iOS sports games are often at a disadvantage from the start. Sure, they’re inexpensive, but the experience can’t compete with console sports simulation games, which benefit from precise controls, deeper strategies, and official league licensing, among a host of other features. Patrick Kane’s Winter Games tries to bridge the gap between arcade and simulation sports gaming, with mixed results.
PolyFauna is a new app from Radiohead — yes, the band Radiohead. The free app has an expectedly vague description. Basically, you hear clips from “Bloom” off the group’s 2011 album The King of Limbs while guiding yourself through a strange, open landscape. Touching the screen creates different textures as you swoop around. Following the red dot will take you to new areas. It’s a very Radiohead kind of app.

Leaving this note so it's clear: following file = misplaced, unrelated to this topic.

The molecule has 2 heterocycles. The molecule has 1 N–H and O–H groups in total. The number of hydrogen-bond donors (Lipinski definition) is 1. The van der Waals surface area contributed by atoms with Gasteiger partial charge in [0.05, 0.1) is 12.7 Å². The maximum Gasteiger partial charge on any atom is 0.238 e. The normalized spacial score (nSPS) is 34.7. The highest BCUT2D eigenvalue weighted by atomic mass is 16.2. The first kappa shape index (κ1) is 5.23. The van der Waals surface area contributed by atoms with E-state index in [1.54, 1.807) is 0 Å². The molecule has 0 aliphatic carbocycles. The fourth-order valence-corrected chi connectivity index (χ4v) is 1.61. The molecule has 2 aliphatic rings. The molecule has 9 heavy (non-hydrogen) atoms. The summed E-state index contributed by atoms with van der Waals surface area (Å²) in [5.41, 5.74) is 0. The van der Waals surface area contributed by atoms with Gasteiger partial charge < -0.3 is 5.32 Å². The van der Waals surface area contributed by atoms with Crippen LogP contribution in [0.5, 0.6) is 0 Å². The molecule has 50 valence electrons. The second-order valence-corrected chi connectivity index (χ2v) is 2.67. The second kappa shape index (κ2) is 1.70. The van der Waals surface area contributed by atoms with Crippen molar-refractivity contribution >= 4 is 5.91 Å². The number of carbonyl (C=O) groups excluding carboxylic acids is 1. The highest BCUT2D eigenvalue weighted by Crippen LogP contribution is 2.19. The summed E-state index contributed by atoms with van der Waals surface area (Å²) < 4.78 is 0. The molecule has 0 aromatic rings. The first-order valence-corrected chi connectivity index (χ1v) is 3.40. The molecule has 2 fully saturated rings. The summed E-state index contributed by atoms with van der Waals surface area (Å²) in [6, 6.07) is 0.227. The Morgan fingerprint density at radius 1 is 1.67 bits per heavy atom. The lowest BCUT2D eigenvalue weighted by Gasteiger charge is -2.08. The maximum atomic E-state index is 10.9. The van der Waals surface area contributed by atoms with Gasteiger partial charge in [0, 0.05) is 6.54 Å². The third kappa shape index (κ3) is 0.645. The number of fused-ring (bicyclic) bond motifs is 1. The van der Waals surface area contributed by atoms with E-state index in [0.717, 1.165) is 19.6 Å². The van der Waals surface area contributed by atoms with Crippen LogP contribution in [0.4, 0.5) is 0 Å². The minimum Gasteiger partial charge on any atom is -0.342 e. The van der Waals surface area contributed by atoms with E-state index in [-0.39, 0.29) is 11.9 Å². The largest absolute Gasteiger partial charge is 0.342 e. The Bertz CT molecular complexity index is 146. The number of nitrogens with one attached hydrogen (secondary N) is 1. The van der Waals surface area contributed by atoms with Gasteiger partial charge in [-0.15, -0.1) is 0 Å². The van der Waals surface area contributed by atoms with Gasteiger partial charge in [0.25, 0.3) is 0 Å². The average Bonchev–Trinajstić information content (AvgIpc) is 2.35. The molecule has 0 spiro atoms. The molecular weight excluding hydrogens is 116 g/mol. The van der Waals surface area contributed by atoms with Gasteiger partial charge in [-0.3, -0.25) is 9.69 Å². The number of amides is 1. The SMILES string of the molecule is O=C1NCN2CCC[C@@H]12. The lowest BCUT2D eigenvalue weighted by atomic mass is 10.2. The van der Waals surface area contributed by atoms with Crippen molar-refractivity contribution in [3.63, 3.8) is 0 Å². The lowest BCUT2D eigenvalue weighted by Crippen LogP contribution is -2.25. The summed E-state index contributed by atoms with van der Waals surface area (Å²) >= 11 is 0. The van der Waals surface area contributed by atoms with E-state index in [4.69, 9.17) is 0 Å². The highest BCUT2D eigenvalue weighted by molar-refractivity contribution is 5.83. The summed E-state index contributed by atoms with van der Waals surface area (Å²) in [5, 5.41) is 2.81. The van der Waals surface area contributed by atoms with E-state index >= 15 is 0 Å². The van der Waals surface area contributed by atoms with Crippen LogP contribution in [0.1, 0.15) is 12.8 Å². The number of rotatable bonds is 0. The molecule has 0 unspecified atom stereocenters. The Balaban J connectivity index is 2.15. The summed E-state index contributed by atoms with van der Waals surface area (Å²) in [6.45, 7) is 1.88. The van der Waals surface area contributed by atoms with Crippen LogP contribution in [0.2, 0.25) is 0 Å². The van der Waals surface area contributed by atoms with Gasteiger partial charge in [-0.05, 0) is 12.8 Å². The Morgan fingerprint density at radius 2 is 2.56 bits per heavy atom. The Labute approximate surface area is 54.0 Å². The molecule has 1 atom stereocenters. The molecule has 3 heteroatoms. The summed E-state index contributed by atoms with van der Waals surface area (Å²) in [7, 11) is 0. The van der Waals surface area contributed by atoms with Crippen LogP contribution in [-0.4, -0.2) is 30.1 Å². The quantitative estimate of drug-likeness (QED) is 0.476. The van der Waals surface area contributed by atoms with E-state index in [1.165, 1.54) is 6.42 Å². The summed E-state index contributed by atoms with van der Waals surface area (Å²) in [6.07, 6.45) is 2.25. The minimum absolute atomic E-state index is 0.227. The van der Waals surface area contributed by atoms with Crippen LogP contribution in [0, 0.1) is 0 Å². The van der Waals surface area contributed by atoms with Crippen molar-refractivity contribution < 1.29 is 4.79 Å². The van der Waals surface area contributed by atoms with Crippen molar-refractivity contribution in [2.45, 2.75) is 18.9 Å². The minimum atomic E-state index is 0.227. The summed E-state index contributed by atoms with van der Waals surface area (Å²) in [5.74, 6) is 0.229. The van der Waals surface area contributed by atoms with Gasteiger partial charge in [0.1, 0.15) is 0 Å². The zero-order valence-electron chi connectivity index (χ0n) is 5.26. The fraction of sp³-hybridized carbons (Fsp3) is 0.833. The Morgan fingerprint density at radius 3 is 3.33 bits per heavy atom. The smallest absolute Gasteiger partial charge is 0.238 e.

DotEmu has brought R-Type II ($2) to the App Store. The classic side-scrolling shooter from 1989 has proven hard to come by over the years, with various versions not quite the same as the original arcade game. R-Type II comes with the original features — six levels with bosses, and the same weapons and upgrades. But players can upgrade to improved graphics, choose between three difficulty levels, change the screen ratio, and more. The game supports iOS 7 controllers, as well.
The questionable and increasingly strange saga of the mediocre game Flappy Bird has gotten plenty of attention lately, but the App Store has long had a one-touch flapping game that’s actually great — Frogmind’s Badland ($4). Badland now has iOS 7 game controller support in version 1.90. The update also adds a co-op multiplayer level to the game. Badland is $2 for a limited time.